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Time Warner's Full Service Network is the Cadillac of interactive-TV tests -- and surprisingly fun to drive

It was, if nothing else, a smooth presentation. Remote control in hand, Time Warner chairman Gerald Levin last week greeted a crowd of skeptical reporters in an Orlando, Florida, hotel ballroom, then pushed the "on" button and, with the help of Jim Chiddix, Time Warner Cable's technology chief, began the first public demonstration of the world's most sophisticated -- and expensive -- interactive-TV system.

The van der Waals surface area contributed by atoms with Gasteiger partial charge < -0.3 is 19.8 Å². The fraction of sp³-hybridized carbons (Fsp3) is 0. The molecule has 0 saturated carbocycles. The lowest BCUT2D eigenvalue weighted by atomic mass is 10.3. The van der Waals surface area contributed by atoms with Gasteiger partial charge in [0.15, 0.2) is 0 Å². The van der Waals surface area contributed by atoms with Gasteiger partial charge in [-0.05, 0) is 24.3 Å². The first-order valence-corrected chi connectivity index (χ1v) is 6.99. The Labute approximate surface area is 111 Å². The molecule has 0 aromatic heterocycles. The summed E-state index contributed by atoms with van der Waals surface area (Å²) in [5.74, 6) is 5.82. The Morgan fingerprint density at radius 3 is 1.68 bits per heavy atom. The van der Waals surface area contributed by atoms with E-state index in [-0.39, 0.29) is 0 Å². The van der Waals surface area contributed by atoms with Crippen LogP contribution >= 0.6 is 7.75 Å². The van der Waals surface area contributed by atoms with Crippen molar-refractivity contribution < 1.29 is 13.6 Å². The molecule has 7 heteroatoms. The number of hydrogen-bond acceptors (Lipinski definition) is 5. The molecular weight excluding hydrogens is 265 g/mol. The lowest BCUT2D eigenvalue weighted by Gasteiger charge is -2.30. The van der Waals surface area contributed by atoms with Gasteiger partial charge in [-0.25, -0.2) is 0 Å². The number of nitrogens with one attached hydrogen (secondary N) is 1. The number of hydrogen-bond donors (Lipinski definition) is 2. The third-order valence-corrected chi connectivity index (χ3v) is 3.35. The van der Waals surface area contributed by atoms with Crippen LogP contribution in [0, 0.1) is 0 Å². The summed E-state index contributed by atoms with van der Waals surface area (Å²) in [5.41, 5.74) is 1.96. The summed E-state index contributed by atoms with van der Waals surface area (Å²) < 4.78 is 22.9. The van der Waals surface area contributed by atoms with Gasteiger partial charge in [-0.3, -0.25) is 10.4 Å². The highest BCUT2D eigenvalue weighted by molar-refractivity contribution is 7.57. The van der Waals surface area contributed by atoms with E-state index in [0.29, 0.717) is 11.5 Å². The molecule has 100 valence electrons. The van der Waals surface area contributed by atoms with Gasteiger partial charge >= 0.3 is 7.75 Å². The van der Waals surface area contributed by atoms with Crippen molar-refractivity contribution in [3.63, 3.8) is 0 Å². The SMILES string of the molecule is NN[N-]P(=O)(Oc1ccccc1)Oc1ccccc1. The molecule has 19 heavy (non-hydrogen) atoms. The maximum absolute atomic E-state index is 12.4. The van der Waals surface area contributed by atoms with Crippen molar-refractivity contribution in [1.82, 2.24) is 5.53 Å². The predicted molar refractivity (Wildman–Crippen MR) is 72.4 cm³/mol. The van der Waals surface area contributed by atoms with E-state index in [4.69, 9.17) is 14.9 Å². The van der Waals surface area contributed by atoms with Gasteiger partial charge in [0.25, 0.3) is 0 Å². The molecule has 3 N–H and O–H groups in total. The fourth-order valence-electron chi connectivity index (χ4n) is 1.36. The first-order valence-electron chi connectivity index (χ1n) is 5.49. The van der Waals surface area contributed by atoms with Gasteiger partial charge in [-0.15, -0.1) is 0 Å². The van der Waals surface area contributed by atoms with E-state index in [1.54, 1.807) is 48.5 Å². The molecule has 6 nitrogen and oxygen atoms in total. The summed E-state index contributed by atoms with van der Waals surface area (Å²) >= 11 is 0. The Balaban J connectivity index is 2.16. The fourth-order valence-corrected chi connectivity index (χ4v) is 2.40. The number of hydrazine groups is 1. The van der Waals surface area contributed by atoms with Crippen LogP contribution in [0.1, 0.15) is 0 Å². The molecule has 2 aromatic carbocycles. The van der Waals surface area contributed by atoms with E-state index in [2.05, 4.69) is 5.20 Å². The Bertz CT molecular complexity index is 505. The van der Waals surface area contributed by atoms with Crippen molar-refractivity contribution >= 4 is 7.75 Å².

Nearly two years have passed since Levin announced Time Warner's plan to invest $5 billion over five years for construction of what he called the Full Service Network. Within 18 months, he promised, his company would begin...

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